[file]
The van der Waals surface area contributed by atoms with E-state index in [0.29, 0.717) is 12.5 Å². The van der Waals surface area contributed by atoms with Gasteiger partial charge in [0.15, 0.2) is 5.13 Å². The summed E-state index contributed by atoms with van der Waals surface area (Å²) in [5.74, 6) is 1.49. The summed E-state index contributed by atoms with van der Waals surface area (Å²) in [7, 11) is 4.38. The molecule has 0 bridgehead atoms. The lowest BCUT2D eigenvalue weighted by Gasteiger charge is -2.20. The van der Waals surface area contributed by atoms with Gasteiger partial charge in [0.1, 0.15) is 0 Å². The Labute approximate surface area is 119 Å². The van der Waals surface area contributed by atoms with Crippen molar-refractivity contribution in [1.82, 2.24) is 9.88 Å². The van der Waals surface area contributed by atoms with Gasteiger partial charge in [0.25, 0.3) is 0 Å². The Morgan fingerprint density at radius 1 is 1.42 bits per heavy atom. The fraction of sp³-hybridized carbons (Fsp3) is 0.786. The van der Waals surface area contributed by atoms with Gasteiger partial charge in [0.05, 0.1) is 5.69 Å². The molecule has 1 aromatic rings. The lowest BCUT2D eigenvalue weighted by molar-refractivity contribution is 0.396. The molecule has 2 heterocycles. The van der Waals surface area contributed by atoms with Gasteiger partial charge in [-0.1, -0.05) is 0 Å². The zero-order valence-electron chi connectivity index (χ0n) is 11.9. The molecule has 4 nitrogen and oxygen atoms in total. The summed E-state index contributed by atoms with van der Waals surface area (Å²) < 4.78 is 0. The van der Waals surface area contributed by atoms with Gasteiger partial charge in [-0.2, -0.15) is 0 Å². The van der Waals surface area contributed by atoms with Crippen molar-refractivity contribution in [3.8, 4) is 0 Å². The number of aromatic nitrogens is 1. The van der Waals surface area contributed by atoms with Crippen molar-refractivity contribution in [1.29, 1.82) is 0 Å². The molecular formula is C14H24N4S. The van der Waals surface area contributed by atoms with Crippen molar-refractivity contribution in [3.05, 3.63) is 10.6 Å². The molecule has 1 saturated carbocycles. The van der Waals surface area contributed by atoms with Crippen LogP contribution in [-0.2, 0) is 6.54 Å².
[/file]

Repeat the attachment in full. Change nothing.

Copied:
The van der Waals surface area contributed by atoms with E-state index in [0.29, 0.717) is 12.5 Å². The van der Waals surface area contributed by atoms with Gasteiger partial charge in [0.15, 0.2) is 5.13 Å². The summed E-state index contributed by atoms with van der Waals surface area (Å²) in [5.74, 6) is 1.49. The summed E-state index contributed by atoms with van der Waals surface area (Å²) in [7, 11) is 4.38. The molecule has 0 bridgehead atoms. The lowest BCUT2D eigenvalue weighted by Gasteiger charge is -2.20. The van der Waals surface area contributed by atoms with Gasteiger partial charge in [0.1, 0.15) is 0 Å². The Labute approximate surface area is 119 Å². The van der Waals surface area contributed by atoms with Crippen molar-refractivity contribution in [1.82, 2.24) is 9.88 Å². The van der Waals surface area contributed by atoms with Gasteiger partial charge in [0.25, 0.3) is 0 Å². The Morgan fingerprint density at radius 1 is 1.42 bits per heavy atom. The fraction of sp³-hybridized carbons (Fsp3) is 0.786. The van der Waals surface area contributed by atoms with Gasteiger partial charge in [0.05, 0.1) is 5.69 Å². The molecule has 1 aromatic rings. The lowest BCUT2D eigenvalue weighted by molar-refractivity contribution is 0.396. The molecule has 2 heterocycles. The van der Waals surface area contributed by atoms with Gasteiger partial charge in [-0.1, -0.05) is 0 Å². The zero-order valence-electron chi connectivity index (χ0n) is 11.9. The molecule has 4 nitrogen and oxygen atoms in total. The summed E-state index contributed by atoms with van der Waals surface area (Å²) < 4.78 is 0. The van der Waals surface area contributed by atoms with Gasteiger partial charge in [-0.2, -0.15) is 0 Å². The van der Waals surface area contributed by atoms with Crippen molar-refractivity contribution in [3.8, 4) is 0 Å². The number of aromatic nitrogens is 1. The van der Waals surface area contributed by atoms with Crippen molar-refractivity contribution in [1.29, 1.82) is 0 Å². The molecular formula is C14H24N4S. The van der Waals surface area contributed by atoms with Crippen molar-refractivity contribution in [3.05, 3.63) is 10.6 Å². The molecule has 1 saturated carbocycles. The van der Waals surface area contributed by atoms with Crippen LogP contribution in [-0.2, 0) is 6.54 Å².